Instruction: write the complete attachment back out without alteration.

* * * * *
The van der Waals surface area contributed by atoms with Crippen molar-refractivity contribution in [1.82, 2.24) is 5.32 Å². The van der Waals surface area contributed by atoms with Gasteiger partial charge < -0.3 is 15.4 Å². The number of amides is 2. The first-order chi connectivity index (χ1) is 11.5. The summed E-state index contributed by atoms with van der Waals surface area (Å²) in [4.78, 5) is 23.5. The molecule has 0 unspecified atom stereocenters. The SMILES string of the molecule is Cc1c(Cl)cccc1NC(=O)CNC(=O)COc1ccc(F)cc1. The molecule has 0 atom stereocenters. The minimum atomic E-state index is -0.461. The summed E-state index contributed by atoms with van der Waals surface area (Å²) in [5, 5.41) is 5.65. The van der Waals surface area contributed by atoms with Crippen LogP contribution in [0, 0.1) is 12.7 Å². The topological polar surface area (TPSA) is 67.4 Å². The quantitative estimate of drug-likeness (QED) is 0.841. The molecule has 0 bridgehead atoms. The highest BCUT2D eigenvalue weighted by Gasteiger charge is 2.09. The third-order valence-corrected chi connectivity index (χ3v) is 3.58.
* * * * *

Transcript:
The van der Waals surface area contributed by atoms with Crippen molar-refractivity contribution in [1.82, 2.24) is 5.32 Å². The van der Waals surface area contributed by atoms with Gasteiger partial charge < -0.3 is 15.4 Å². The number of amides is 2. The first-order chi connectivity index (χ1) is 11.5. The summed E-state index contributed by atoms with van der Waals surface area (Å²) in [4.78, 5) is 23.5. The molecule has 0 unspecified atom stereocenters. The SMILES string of the molecule is Cc1c(Cl)cccc1NC(=O)CNC(=O)COc1ccc(F)cc1. The molecule has 0 atom stereocenters. The minimum atomic E-state index is -0.461. The summed E-state index contributed by atoms with van der Waals surface area (Å²) in [5, 5.41) is 5.65. The van der Waals surface area contributed by atoms with Crippen LogP contribution in [0, 0.1) is 12.7 Å². The topological polar surface area (TPSA) is 67.4 Å². The quantitative estimate of drug-likeness (QED) is 0.841. The molecule has 0 bridgehead atoms. The highest BCUT2D eigenvalue weighted by Gasteiger charge is 2.09. The third-order valence-corrected chi connectivity index (χ3v) is 3.58.